Arms and the Man was an important play for Shaw because it was the first of his plays to be a public success; it was certainly an encouragement to Shaw to continue his chosen profession. It was also the first of Shaw’s plays to make money. The play is Shaw’s first fairly direct attack upon false idealism, an attack aimed not so much at his audience’s conscience as at its attitudes. This play produced more laughter than any of Shaw’s plays to that point, and perhaps more laughter than any other play of Shaw’s. It is a laughter different from that inspired by his Unpleasant Plays; in those plays, the laughter is often bitter and ironic. In Arms and the Man, the laughter is less bitter, more natural, and more agreeable to a general audience. Part of the reason for this is that Shaw was using so many of the traditional devices of comedy that the audiences felt quite at home.
In terms of Shaw’s career, the play is most important because it marked the shift from the propagandist Unpleasant Plays to his attacks, in the Pleasant Plays, on the romantic, idealistic follies of mankind. The social reformer of the earlier plays has shifted methods (though not goals), realizing that he must first change attitudes before he can appeal directly to consciences. The same method was used by Henrik Ibsen in Et dukkehjem (pr., pb. 1879; A Doll’s House, 1880) and other plays, and the view recommended by Shaw himself in The Quintessence of Ibsenism (1891). Whether propagandist or anti-idealist, Shaw did not want simply idle laughter. He maintained that it was easy to make people laugh—he wanted to make people think. The desire to make people think through comedy and laughter, however, presents an automatic problem, one not peculiar to Shaw: If the dramatist succeeds in making people laugh in order to make his points, he runs the danger of having the audience being seduced by the laughter and ignoring the ideas. Shaw continually reprimanded audiences and readers for enjoying his plays but failing to see or appreciate what lay behind the laughter.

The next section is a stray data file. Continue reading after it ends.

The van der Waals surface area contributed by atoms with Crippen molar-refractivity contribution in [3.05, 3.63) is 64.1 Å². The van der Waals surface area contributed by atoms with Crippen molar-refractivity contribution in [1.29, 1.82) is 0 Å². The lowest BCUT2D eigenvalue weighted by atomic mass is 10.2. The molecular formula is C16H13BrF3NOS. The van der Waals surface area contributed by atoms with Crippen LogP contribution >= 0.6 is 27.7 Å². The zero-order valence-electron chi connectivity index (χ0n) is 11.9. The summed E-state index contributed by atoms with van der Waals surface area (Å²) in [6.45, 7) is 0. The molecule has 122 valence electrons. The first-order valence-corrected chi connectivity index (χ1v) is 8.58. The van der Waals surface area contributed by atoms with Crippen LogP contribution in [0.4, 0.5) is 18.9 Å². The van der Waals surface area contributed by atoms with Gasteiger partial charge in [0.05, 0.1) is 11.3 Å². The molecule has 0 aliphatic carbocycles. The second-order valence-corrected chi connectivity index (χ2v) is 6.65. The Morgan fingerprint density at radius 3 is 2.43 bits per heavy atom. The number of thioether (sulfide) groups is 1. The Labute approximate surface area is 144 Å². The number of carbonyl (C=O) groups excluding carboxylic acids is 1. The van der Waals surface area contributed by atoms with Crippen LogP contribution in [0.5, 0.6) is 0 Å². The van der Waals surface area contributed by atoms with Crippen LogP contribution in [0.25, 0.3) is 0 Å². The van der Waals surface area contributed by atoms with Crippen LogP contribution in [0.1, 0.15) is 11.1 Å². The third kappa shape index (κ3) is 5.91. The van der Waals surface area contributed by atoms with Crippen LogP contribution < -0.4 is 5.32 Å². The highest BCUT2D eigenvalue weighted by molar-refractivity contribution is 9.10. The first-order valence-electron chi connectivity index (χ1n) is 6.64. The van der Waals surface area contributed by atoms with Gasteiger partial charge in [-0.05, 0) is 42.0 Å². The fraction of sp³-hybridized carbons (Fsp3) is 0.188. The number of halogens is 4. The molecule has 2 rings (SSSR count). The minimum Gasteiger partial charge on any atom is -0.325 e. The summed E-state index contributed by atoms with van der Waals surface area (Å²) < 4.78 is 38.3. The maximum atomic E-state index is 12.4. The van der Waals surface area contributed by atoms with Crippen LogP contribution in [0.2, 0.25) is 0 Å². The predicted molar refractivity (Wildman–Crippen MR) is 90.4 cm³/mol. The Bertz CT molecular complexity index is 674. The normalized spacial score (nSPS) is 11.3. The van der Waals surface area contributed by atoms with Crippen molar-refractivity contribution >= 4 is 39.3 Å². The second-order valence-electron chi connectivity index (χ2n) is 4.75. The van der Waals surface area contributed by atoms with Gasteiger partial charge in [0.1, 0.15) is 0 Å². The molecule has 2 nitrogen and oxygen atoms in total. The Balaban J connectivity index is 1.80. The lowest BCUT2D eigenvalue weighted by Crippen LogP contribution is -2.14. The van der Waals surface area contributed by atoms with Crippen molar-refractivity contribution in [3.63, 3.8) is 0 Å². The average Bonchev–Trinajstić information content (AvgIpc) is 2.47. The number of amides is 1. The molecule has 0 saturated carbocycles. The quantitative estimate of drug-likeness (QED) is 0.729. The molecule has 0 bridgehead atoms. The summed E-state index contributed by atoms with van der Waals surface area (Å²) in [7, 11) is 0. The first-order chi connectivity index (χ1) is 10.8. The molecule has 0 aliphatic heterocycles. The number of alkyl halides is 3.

The most damaging criticism of Arms and the Man, more common in the past but still heard today, is that Shaw was engaging in mere “topsy-turvyism” in the manner of William S. Gilbert, that he was simply turning things upside down to get a laugh from surprise and paradox in the manner of Oscar Wilde. Shaw consistently maintained that he was not, like Gilbert or Wilde, making fun of people who did not live up to ideals, but that he was making fun of the ideals as being impossible to live up to and contrary to the nature of man.